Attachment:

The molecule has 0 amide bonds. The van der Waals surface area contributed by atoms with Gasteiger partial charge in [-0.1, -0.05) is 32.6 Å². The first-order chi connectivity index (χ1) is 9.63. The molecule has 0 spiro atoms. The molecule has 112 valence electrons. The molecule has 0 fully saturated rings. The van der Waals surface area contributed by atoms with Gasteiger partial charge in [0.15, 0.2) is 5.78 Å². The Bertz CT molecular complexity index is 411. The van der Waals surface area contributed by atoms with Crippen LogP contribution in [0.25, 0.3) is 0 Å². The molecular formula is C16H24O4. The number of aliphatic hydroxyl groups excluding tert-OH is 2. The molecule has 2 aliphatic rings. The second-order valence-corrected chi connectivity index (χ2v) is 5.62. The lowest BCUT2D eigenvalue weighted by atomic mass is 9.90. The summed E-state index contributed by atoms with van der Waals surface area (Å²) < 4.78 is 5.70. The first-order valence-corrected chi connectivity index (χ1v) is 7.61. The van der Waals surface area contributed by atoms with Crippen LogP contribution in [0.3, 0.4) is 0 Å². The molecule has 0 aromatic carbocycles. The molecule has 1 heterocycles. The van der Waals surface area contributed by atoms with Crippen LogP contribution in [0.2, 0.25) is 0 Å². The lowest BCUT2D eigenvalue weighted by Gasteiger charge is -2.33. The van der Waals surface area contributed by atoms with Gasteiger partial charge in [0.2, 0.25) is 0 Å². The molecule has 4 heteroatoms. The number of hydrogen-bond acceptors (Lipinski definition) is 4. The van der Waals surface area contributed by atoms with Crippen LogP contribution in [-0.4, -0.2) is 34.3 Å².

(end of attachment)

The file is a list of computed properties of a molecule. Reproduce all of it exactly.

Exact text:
The molecule has 0 amide bonds. The van der Waals surface area contributed by atoms with Gasteiger partial charge in [-0.1, -0.05) is 32.6 Å². The first-order chi connectivity index (χ1) is 9.63. The molecule has 0 spiro atoms. The molecule has 112 valence electrons. The molecule has 0 fully saturated rings. The van der Waals surface area contributed by atoms with Gasteiger partial charge in [0.15, 0.2) is 5.78 Å². The Bertz CT molecular complexity index is 411. The van der Waals surface area contributed by atoms with Crippen LogP contribution in [0.25, 0.3) is 0 Å². The molecular formula is C16H24O4. The number of aliphatic hydroxyl groups excluding tert-OH is 2. The molecule has 2 aliphatic rings. The second-order valence-corrected chi connectivity index (χ2v) is 5.62. The lowest BCUT2D eigenvalue weighted by atomic mass is 9.90. The summed E-state index contributed by atoms with van der Waals surface area (Å²) < 4.78 is 5.70. The first-order valence-corrected chi connectivity index (χ1v) is 7.61. The van der Waals surface area contributed by atoms with Crippen LogP contribution in [0.3, 0.4) is 0 Å². The molecule has 0 aromatic carbocycles. The molecule has 1 heterocycles. The van der Waals surface area contributed by atoms with Crippen LogP contribution in [0.2, 0.25) is 0 Å². The lowest BCUT2D eigenvalue weighted by Gasteiger charge is -2.33. The van der Waals surface area contributed by atoms with Gasteiger partial charge in [0.2, 0.25) is 0 Å². The molecule has 4 heteroatoms. The number of hydrogen-bond acceptors (Lipinski definition) is 4. The van der Waals surface area contributed by atoms with Crippen LogP contribution in [-0.4, -0.2) is 34.3 Å².